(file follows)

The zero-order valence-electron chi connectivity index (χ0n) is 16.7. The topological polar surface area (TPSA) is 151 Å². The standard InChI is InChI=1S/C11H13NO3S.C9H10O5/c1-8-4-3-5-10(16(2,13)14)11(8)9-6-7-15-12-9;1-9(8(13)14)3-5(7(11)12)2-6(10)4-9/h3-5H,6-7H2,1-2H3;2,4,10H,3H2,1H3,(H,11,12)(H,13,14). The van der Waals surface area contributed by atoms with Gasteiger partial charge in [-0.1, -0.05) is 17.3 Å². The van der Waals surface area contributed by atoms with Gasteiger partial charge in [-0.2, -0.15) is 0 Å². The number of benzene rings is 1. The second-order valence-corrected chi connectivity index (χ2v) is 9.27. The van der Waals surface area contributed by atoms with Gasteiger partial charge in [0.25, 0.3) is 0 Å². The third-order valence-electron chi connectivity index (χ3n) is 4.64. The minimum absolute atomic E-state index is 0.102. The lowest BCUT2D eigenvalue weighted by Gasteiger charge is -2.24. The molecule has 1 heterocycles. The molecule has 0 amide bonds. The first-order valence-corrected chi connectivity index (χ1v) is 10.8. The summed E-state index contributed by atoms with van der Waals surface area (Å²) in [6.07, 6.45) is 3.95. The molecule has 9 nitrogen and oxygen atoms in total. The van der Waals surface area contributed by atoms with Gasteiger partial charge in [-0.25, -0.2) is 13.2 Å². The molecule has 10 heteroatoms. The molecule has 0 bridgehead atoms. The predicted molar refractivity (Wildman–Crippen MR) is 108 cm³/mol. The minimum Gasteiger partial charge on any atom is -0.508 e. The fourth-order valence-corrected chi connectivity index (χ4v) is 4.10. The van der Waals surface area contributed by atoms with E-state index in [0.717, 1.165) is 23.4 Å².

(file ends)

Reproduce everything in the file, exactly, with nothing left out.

The zero-order valence-electron chi connectivity index (χ0n) is 16.7. The topological polar surface area (TPSA) is 151 Å². The standard InChI is InChI=1S/C11H13NO3S.C9H10O5/c1-8-4-3-5-10(16(2,13)14)11(8)9-6-7-15-12-9;1-9(8(13)14)3-5(7(11)12)2-6(10)4-9/h3-5H,6-7H2,1-2H3;2,4,10H,3H2,1H3,(H,11,12)(H,13,14). The van der Waals surface area contributed by atoms with Gasteiger partial charge in [-0.1, -0.05) is 17.3 Å². The van der Waals surface area contributed by atoms with Gasteiger partial charge in [-0.2, -0.15) is 0 Å². The number of benzene rings is 1. The second-order valence-corrected chi connectivity index (χ2v) is 9.27. The van der Waals surface area contributed by atoms with Gasteiger partial charge in [0.25, 0.3) is 0 Å². The third-order valence-electron chi connectivity index (χ3n) is 4.64. The minimum absolute atomic E-state index is 0.102. The lowest BCUT2D eigenvalue weighted by Gasteiger charge is -2.24. The molecule has 1 heterocycles. The molecule has 0 amide bonds. The first-order valence-corrected chi connectivity index (χ1v) is 10.8. The summed E-state index contributed by atoms with van der Waals surface area (Å²) in [6.07, 6.45) is 3.95. The molecule has 9 nitrogen and oxygen atoms in total. The van der Waals surface area contributed by atoms with Gasteiger partial charge in [-0.25, -0.2) is 13.2 Å². The molecule has 10 heteroatoms. The molecule has 0 bridgehead atoms. The predicted molar refractivity (Wildman–Crippen MR) is 108 cm³/mol. The minimum Gasteiger partial charge on any atom is -0.508 e. The fourth-order valence-corrected chi connectivity index (χ4v) is 4.10. The van der Waals surface area contributed by atoms with E-state index in [0.717, 1.165) is 23.4 Å².